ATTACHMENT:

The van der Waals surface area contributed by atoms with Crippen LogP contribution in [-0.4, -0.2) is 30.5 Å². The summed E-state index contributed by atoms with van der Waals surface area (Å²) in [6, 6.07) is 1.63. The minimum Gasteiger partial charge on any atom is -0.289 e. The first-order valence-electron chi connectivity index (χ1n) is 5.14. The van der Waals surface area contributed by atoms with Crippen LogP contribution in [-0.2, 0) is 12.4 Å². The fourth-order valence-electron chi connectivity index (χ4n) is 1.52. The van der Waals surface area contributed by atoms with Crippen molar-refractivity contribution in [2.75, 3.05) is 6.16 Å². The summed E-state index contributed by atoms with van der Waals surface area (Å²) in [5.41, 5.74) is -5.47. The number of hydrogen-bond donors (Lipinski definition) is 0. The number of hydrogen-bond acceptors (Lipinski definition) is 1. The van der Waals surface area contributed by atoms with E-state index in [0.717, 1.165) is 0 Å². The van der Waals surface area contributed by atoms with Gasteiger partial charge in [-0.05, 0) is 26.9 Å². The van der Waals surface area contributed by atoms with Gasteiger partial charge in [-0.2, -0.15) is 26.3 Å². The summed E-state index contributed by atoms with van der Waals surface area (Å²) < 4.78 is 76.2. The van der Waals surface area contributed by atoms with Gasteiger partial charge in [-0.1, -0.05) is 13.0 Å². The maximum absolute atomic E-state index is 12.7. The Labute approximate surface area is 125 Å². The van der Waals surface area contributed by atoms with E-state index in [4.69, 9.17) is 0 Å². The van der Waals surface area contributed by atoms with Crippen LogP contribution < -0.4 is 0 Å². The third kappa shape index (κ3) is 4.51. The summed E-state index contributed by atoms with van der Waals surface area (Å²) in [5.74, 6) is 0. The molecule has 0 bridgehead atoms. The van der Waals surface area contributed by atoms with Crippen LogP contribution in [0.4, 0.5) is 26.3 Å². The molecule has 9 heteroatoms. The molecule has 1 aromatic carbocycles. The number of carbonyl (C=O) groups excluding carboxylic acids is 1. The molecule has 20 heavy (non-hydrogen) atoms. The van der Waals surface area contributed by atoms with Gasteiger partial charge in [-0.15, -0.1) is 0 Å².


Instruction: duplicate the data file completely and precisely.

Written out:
The van der Waals surface area contributed by atoms with Crippen LogP contribution in [-0.4, -0.2) is 30.5 Å². The summed E-state index contributed by atoms with van der Waals surface area (Å²) in [6, 6.07) is 1.63. The minimum Gasteiger partial charge on any atom is -0.289 e. The first-order valence-electron chi connectivity index (χ1n) is 5.14. The van der Waals surface area contributed by atoms with Crippen LogP contribution in [-0.2, 0) is 12.4 Å². The fourth-order valence-electron chi connectivity index (χ4n) is 1.52. The van der Waals surface area contributed by atoms with Crippen molar-refractivity contribution in [2.75, 3.05) is 6.16 Å². The summed E-state index contributed by atoms with van der Waals surface area (Å²) in [5.41, 5.74) is -5.47. The number of hydrogen-bond donors (Lipinski definition) is 0. The number of hydrogen-bond acceptors (Lipinski definition) is 1. The van der Waals surface area contributed by atoms with E-state index in [0.717, 1.165) is 0 Å². The van der Waals surface area contributed by atoms with Gasteiger partial charge in [-0.05, 0) is 26.9 Å². The van der Waals surface area contributed by atoms with Gasteiger partial charge in [-0.2, -0.15) is 26.3 Å². The summed E-state index contributed by atoms with van der Waals surface area (Å²) < 4.78 is 76.2. The van der Waals surface area contributed by atoms with Gasteiger partial charge in [-0.1, -0.05) is 13.0 Å². The maximum absolute atomic E-state index is 12.7. The Labute approximate surface area is 125 Å². The van der Waals surface area contributed by atoms with E-state index in [4.69, 9.17) is 0 Å². The van der Waals surface area contributed by atoms with Crippen LogP contribution < -0.4 is 0 Å². The third kappa shape index (κ3) is 4.51. The summed E-state index contributed by atoms with van der Waals surface area (Å²) in [5.74, 6) is 0. The molecule has 0 bridgehead atoms. The van der Waals surface area contributed by atoms with Crippen LogP contribution in [0.4, 0.5) is 26.3 Å². The molecule has 9 heteroatoms. The molecule has 1 aromatic carbocycles. The number of carbonyl (C=O) groups excluding carboxylic acids is 1. The molecule has 20 heavy (non-hydrogen) atoms. The van der Waals surface area contributed by atoms with Gasteiger partial charge in [-0.15, -0.1) is 0 Å².